The Food and Drug Administration has been key to the national pandemic response in regard to approvals of vaccines and other therapies for COVID-19 and now emerging variants. The agency has developed new tools and data workflows to manage its shifting priorities as it continues its work regulating these treatments.
Notable in the agency's response has been its series of emergency use authorizations granted to vaccine manufacturers on an accelerated timeline in an effort to get as many people vaccinated as possible. That effort culminated in the full and final approval of one of those vaccines this August.
Now it's in the process of evaluating the safety and effectiveness of a third "booster" dose of both the Pfizer and Moderna mRNA vaccines so that a Centers for Disease Control and Prevention (CDC) committee can issue booster dose recommendations. All this in an effort to meet a Sept. 20 target date of public health officials primed and ready to offer the boosters to the public.
But getting there is no easy feat, especially with this magnitude of a health crisis that ranks closely among the deadliest pandemics in world history.
Part of FDA's effort comprises sorting through data from clinical trials to analyze the drug's risks and benefits of the vaccine. And more specifically in its Center for Drug Evaluation and Research (CDER), FDA has been working to advance its data management practices for the long haul.
“CDER intends to continue using every tool at its disposal, including its emergency authorities ... to make available additional, effective therapies for the prevention or treatment of COVID-19,” an FDA spokesperson told GovernmentCIO Media & Research.
The division is working on enhancing its knowledge and workflow management, which accounts for improvements in both its tech posture and workforce capabilities.
“These efforts focus on allowing us to fully leverage our past experience as we deal with future regulatory issues, but also to allow our staff to focus their time and effort on the key decisions, by improving the efficiency — and IT support — for many of our processes,” the spokesperson said.
One of these efforts included creating a secure online voluntary survey platform to monitor critical care drugs at the point of care, providing early warnings about drugs vulnerable to supply disruptions.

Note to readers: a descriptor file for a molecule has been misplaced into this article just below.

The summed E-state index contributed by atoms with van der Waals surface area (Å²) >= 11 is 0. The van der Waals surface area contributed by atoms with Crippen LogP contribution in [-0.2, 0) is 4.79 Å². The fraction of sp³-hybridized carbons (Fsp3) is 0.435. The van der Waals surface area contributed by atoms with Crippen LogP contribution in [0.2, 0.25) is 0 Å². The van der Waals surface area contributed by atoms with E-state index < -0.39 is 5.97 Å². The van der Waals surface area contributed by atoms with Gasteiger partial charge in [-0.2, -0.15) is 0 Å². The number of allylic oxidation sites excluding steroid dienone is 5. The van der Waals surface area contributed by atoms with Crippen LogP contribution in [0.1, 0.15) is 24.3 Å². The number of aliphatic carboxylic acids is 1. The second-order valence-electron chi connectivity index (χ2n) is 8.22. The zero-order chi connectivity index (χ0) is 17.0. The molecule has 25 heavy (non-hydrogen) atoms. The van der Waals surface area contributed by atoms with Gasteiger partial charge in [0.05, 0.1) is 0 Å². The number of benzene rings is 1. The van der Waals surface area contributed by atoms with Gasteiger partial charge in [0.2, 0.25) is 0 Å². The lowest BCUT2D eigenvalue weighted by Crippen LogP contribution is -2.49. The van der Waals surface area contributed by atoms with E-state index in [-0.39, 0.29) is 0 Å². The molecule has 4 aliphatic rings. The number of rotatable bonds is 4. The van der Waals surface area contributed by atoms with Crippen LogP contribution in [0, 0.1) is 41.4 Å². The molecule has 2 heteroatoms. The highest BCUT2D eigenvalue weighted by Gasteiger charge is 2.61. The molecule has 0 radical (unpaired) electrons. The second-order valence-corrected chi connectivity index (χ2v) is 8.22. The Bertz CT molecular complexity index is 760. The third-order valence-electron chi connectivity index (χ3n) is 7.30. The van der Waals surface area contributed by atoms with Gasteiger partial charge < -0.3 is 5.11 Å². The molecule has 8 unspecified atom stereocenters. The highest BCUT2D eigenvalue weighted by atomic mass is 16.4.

In addition, CDER’s NextGen Portal — a digital online system FDA calls "your direct line to FDA" — allows industry to submit emergency use authorization applications in a streamlined manner.
As CDER gains additional insights from pandemic-related data, the center is collaborating with other agencies to share information about the evolving virus and expedite treatment options.
“CDER is closely monitoring the circulating viral variants of SARS-CoV-2 that may impact the use of the monoclonal antibody therapies authorized for emergency use," FDA said about its collaboration with agencies including the Assistant Secretary for Preparedness and Response (ASPR) and CDC. "These groups meet regularly to share information and devise strategy as part of the whole-of-government response to the COVID-19 public health emergency."
FDA’s Vaccines and Related Biological Products Advisory Committee will hold a virtual meeting Sept. 17 to discuss the boosters for the Pfizer-BioNTech vaccine, the first vaccine to receive emergency use authorization and eventually full approval from the FDA.
"The process for authorizing or approving the use of a booster dose of a COVID-19 vaccine involves each vaccine manufacturer submitting data pertaining to safety and effectiveness to the agency to support this use," Peter Marks, director of FDA's Center for Biologics Evaluation and Research, said in a FDA briefing. "The FDA is evaluating data submitted by Pfizer-BioNTech in a supplemental Biologics License Application for its COVID-19 vaccine and will discuss it with the agency's advisory committee to inform our decision-making."